If not to take deadly aim? and is fearful his daughter will be left an orphan. The fact is, as Chernow shows, Theodosia was a grown woman and already married when Burr challenged Hamilton. His wife had died several years before. Hamilton, in contrast, was married with a great deal of debt and had seven children. His eldest daughter, Angelica, had suffered a complete mental breakdown after the death of her brother, Philip, in his duel, and never recovered. This poignant detail is neglected by the musical. Miranda also has Burr point out that Hamilton was an expert shot. As for himself, Miranda has him say,
My fellow soldiers’ll tell you I’m a terrible shot. In contrast, Chernow gives evidence that Burr was an excellent shot and had in fact been engaging in target practice for up to three months before the duel. Hamilton hadn’t fired a weapon since the war and refused to practise. He made it clear to everyone that he intended to fire away from Burr; to waste his shot. Burr, the vice-President of the United States of America, later had two murder convictions brought against him. He fled to Philadelphia and later to Europe and eventually returned to America in 1812 after the charges had been dropped. There is almost nothing redeeming about the portrait Chernow paints of Burr, which is an interesting contrast to the portrait painted by Miranda.
Of course, there would be many interested in the story of Hamilton and his contribution to the modern world who have no interest in the musical. The musical has not arrived in Australia yet and I find that many people have still not heard of the musical or Hamilton. Naturally, the book does not require any knowledge of it, but I found it an interesting perspective from which to approach Chernow’s account.
There are so many fascinating details in this book which no review could cover. The book is a weighty tome, but I think it is succinct and very readable. Chernow has a talent for shaping Hamilton’s busy and influential life and distilling this complex personality. For instance, he says of Hamilton:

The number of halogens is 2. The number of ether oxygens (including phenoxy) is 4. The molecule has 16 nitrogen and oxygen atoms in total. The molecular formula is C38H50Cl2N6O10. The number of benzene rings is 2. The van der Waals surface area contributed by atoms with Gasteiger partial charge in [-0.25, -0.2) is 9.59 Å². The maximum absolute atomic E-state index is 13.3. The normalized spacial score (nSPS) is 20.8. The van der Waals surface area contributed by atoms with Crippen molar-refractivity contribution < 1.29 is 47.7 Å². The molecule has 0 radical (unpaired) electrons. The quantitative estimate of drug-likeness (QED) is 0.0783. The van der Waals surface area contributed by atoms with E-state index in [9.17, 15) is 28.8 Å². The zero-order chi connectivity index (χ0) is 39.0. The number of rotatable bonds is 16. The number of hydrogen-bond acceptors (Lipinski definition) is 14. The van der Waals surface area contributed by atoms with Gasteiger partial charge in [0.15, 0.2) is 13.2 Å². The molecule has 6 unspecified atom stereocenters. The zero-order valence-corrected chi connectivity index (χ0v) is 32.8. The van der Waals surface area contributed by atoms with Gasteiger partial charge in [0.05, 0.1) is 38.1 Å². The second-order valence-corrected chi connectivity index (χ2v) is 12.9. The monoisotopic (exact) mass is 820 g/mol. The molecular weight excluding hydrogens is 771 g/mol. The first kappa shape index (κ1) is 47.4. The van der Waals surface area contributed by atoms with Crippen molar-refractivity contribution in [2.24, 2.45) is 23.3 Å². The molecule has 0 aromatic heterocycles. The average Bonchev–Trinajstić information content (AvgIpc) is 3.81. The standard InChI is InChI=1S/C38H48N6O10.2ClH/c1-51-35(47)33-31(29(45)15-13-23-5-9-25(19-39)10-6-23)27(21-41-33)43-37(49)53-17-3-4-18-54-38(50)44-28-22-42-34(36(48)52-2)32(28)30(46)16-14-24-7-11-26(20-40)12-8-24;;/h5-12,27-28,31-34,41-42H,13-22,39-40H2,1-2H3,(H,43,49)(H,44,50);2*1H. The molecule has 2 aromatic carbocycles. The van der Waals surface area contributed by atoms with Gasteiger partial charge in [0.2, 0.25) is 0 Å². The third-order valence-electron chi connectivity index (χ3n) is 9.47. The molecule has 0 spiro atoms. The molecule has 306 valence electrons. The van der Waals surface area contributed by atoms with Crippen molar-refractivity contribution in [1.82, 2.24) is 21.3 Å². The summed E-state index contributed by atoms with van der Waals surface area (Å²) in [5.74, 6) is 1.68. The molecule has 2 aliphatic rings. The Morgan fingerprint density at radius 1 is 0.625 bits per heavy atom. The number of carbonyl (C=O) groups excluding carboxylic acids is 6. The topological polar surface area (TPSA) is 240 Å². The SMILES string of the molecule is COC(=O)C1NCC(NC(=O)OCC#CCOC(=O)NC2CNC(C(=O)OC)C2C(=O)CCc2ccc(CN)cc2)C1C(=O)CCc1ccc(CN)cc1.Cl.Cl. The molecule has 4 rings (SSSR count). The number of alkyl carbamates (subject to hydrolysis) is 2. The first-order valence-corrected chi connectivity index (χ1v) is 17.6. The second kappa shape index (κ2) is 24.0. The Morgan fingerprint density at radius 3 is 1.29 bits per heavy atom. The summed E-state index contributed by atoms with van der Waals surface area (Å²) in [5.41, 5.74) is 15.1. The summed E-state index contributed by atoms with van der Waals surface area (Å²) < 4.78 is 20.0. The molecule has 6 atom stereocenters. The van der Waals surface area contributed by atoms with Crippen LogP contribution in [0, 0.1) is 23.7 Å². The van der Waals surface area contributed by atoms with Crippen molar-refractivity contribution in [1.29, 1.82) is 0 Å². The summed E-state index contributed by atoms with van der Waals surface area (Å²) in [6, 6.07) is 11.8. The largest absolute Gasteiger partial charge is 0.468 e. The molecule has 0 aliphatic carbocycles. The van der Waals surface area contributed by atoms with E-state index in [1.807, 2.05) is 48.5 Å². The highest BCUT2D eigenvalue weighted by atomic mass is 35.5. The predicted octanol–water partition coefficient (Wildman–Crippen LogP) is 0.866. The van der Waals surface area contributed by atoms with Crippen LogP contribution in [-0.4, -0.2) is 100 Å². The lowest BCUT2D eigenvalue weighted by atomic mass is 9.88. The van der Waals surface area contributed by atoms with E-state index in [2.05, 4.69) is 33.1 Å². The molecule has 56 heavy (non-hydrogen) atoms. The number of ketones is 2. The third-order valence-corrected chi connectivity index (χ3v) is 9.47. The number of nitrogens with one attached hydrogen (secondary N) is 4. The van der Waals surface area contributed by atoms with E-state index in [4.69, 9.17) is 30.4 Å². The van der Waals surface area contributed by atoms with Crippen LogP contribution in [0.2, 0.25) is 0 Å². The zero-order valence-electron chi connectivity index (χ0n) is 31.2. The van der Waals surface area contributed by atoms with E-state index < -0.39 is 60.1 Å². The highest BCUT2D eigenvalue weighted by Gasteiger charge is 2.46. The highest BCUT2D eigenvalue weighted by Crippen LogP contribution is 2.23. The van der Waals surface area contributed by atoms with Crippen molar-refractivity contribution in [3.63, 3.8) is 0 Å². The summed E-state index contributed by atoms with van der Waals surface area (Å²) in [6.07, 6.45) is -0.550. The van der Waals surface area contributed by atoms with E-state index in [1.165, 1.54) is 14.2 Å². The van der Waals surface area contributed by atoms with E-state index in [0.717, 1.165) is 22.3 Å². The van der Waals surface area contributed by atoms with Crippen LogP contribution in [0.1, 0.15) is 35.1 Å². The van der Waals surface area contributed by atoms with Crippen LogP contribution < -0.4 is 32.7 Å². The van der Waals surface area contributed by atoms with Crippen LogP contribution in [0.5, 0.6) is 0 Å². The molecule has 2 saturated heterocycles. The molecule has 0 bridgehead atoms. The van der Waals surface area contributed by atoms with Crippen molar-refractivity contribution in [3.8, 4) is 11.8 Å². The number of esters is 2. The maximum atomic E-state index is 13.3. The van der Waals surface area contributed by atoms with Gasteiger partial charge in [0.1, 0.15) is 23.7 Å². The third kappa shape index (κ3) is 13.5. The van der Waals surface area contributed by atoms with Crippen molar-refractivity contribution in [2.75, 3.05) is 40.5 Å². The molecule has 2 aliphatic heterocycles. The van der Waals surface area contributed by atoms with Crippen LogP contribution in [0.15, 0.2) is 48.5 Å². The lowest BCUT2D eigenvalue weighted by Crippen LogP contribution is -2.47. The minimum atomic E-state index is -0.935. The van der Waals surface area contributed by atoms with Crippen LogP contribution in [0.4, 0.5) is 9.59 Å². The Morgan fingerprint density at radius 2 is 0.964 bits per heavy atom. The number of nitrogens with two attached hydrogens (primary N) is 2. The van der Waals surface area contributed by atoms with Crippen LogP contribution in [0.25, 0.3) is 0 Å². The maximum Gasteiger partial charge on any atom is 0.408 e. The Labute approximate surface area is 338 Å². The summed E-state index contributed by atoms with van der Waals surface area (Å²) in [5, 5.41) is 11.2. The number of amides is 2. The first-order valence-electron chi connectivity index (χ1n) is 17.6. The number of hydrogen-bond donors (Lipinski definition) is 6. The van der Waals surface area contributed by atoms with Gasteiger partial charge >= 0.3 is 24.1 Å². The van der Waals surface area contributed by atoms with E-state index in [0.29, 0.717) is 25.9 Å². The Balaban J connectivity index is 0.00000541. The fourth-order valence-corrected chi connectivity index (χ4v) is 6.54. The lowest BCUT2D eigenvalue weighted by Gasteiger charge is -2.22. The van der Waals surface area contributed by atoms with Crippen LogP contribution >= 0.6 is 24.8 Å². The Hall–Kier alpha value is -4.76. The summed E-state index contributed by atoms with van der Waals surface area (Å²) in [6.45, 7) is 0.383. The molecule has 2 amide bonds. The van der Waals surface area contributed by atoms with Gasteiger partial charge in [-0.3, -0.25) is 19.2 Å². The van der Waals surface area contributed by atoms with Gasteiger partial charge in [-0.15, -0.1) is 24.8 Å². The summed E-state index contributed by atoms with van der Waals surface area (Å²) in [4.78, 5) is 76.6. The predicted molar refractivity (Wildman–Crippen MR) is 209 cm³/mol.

Alexander Hamilton triumphed as a doer and thinker, not as a leader of the average voter. He was simply too unashamedly brainy to appeal to the masses. (627)
I think that’s a pretty good summation.
The book comes with an excellent index and bibliography which could be useful for those studying this period seriously. There is a middle section in the book with black and white photographs of portraits of the key figures from the biography, including a picture of Hamilton’s house, the Grange, which he completed before his death and for which he indebted his family. Chernow’s narrative is also interspersed with quotes from some of the key figures of the story, particularly Hamilton, who was a prolific writer.
Overall, despite the character failings that Chernow acknowledges, the final verdict on Hamilton appears to be that he was a great man. One of the strengths of the book is that it so ably answers many of the criticisms made of Hamilton repeatedly through his life, despite overwhelming evidence to show they were not true, and criticisms made about him after his death. Hamilton was a brilliant, mercurial man and it is easy to see that he would be misunderstood by many of his contemporaries, or that his intellect would be threatening. Chernow weighs the criticisms with evidence throughout. While I have read nothing else about him, I would surmise, based on the evidence presented, that Chernow’s book is a more even-handed and accurate portrait than past biographies.
I would highly recommend this book. It took me a couple of months to read – I’ve also been reading and reviewing other books on this site since I started – but I found it easy to pick up and continue, even after a break. I found myself discussing aspects of the book with my son and others. It’s well worth the time and effort.